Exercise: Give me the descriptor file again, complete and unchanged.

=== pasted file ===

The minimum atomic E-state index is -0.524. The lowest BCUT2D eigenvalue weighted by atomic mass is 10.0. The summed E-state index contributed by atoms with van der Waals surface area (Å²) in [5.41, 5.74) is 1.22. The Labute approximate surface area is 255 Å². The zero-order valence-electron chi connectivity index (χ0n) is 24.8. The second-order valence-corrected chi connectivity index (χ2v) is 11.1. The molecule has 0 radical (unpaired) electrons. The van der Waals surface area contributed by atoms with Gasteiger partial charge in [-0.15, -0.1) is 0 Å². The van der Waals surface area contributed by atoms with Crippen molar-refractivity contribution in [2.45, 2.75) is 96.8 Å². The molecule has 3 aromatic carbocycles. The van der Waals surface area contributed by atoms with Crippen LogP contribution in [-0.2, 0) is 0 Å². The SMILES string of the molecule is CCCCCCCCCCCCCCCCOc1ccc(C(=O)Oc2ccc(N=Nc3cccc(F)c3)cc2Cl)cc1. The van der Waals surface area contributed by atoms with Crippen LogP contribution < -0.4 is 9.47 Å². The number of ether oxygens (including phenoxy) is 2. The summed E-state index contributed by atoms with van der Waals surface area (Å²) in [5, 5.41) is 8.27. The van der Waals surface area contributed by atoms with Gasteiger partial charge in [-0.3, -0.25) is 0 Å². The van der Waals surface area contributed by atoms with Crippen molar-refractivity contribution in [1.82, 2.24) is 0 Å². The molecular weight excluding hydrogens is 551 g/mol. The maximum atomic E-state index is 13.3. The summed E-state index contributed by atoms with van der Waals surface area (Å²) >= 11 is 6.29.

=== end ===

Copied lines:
The minimum atomic E-state index is -0.524. The lowest BCUT2D eigenvalue weighted by atomic mass is 10.0. The summed E-state index contributed by atoms with van der Waals surface area (Å²) in [5.41, 5.74) is 1.22. The Labute approximate surface area is 255 Å². The zero-order valence-electron chi connectivity index (χ0n) is 24.8. The second-order valence-corrected chi connectivity index (χ2v) is 11.1. The molecule has 0 radical (unpaired) electrons. The van der Waals surface area contributed by atoms with Gasteiger partial charge in [-0.15, -0.1) is 0 Å². The van der Waals surface area contributed by atoms with Crippen molar-refractivity contribution in [2.45, 2.75) is 96.8 Å². The molecule has 3 aromatic carbocycles. The van der Waals surface area contributed by atoms with Crippen LogP contribution in [-0.2, 0) is 0 Å². The SMILES string of the molecule is CCCCCCCCCCCCCCCCOc1ccc(C(=O)Oc2ccc(N=Nc3cccc(F)c3)cc2Cl)cc1. The van der Waals surface area contributed by atoms with Crippen LogP contribution < -0.4 is 9.47 Å². The number of ether oxygens (including phenoxy) is 2. The summed E-state index contributed by atoms with van der Waals surface area (Å²) in [5, 5.41) is 8.27. The van der Waals surface area contributed by atoms with Gasteiger partial charge in [-0.3, -0.25) is 0 Å². The van der Waals surface area contributed by atoms with Crippen molar-refractivity contribution in [1.82, 2.24) is 0 Å². The molecular weight excluding hydrogens is 551 g/mol. The maximum atomic E-state index is 13.3. The summed E-state index contributed by atoms with van der Waals surface area (Å²) >= 11 is 6.29.